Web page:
This year sees the alignment of main holy days in the Jewish and Islamic calendars – Rosh Hashanah, which translates as the ‘beginning of the year’ in Hebrew, began at sundown on September 20, marking the start of 5778 on the Jewish lunar calendar, lasting for two days.
The Islamic New Year of Al-Hijra marks the first day of the month of Muharram, which marks the Hijrah, when in 622 CE, the Prophet Muhammad and his companions migrated to Mecca moved from Medina, begins on September 21, which in the Islamic calendar year is Muharram 1,1439 Hijri.
Both Abrahamic faiths use the lunar calendar, which falls short of the solar calendar, to remedy this shortfall, both the Islamic and Jewish calendars have, when needed, inserted an extra day or month in their respective calendars to align closer to the solar cycle.
For Muslims, this low-key affair puts focus on what the Hijrah means, to understand how the spiritual and earthly life are bound together in devotion and obedience to God, in the first Islamic community, where the strength of this bond was proven by the actions of the Prophet Muhammad, who, by turning away from the norms of his own tribe, gave an example to his companions that the bonds of Islam were stronger.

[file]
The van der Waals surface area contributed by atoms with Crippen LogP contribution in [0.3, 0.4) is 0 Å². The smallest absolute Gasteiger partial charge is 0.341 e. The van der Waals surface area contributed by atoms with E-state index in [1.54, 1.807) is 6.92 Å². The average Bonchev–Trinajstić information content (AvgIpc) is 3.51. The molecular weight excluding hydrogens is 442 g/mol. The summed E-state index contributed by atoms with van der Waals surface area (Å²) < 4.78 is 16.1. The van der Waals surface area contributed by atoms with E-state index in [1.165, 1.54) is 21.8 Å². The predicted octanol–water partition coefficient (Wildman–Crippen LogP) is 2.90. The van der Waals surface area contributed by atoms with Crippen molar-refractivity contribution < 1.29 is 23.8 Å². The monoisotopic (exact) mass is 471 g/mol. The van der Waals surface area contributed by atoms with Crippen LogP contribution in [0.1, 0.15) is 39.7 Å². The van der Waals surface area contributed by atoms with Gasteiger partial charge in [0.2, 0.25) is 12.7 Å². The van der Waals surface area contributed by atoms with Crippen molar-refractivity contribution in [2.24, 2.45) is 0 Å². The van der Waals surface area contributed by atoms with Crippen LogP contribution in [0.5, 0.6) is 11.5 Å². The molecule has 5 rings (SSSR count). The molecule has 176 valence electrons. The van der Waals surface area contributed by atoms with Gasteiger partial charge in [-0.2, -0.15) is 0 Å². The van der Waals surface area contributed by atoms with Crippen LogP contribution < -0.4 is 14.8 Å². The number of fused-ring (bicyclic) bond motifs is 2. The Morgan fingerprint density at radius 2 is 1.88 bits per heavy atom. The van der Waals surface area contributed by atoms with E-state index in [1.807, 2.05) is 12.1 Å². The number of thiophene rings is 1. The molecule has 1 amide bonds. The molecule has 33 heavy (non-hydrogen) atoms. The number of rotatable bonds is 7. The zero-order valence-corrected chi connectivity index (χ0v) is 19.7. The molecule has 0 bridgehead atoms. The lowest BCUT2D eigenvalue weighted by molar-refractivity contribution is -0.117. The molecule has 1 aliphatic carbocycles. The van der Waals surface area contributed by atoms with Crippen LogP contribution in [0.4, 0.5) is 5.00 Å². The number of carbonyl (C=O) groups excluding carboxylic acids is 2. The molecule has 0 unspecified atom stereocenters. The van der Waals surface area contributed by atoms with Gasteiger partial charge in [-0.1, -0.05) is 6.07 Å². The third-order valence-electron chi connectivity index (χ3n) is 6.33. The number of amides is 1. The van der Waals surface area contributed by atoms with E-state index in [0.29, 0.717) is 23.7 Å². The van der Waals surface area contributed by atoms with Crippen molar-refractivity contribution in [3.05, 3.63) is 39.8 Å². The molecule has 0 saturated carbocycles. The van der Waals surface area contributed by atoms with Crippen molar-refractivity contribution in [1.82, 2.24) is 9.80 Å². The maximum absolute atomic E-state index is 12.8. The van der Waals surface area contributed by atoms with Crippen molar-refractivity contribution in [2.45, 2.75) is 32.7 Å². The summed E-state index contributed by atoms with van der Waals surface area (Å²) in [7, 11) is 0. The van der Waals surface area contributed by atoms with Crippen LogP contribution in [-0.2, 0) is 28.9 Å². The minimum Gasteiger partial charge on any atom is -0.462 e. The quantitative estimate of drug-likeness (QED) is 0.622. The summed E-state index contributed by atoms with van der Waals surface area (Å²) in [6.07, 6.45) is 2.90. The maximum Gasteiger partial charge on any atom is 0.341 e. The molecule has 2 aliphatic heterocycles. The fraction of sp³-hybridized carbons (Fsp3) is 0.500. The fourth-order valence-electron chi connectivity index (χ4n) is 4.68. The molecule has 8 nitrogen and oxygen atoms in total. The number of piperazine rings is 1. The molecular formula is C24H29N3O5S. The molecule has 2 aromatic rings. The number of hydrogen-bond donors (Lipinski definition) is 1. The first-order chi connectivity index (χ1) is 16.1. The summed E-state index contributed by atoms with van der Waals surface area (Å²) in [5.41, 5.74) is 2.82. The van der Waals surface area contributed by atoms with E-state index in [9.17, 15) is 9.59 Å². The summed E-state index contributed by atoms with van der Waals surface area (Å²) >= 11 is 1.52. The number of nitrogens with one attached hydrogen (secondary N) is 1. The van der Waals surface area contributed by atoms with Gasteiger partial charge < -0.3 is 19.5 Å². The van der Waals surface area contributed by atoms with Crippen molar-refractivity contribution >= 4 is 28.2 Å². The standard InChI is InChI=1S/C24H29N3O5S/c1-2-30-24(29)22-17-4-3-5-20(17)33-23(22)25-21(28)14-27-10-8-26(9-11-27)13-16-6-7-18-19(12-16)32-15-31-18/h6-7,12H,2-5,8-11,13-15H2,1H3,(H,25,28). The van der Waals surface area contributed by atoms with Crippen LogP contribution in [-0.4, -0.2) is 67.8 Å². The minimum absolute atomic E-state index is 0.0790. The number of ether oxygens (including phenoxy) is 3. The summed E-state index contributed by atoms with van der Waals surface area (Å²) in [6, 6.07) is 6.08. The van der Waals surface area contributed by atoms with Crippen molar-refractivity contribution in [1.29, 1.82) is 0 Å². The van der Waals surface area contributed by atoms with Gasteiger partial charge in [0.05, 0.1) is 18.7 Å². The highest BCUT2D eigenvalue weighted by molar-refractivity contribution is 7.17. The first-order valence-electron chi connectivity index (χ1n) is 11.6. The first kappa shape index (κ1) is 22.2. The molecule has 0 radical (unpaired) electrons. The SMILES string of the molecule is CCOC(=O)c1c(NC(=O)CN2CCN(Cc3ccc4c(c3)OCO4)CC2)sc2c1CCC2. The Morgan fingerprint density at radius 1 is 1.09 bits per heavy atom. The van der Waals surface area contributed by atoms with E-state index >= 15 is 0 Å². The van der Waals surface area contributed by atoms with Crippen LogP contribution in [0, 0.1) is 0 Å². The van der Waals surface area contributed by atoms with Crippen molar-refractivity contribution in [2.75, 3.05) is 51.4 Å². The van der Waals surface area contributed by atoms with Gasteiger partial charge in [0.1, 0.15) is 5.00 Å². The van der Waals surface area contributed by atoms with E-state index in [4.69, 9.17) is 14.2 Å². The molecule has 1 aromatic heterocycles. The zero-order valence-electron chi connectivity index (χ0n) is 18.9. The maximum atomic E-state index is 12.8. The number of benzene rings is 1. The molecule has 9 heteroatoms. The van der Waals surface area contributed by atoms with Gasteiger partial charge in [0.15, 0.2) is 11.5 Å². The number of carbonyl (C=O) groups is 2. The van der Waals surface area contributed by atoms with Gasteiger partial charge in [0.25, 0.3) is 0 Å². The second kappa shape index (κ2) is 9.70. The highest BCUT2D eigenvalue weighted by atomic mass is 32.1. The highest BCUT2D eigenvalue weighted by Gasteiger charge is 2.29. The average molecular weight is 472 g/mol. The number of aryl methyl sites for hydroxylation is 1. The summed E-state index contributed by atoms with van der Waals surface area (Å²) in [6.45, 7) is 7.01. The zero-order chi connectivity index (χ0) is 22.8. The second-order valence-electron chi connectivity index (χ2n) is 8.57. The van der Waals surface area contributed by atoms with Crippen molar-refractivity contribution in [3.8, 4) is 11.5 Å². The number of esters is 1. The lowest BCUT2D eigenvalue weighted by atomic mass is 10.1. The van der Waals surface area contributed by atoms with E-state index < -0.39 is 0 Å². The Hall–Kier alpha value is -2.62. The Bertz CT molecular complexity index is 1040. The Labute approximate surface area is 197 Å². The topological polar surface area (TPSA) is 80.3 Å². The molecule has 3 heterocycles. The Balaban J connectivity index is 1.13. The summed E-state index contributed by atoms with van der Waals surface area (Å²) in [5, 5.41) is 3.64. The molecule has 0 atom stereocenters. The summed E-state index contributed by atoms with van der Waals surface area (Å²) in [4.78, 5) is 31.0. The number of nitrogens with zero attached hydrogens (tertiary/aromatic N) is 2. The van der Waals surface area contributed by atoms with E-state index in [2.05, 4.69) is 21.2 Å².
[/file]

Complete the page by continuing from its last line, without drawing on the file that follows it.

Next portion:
Rosh Hashanah celebrates the creation of the world, and a day of judgement, where Jews believe that God weighs up the good and bad deeds of a person from the previous year, and decides what the year ahead will bring them.
The Jewish New Year also offers time to reflect on the bonds between God and humans, to consider optimism when faced with adversity, to seek forgiveness, and ponder more existential questions about achievements over the year, and what a person holds most dear.
Muslim and Jewish communities welcome in the new year with sweet dishes in the hope of a sweet and prosperous year ahead.
This post initially appeared on Faith Matters.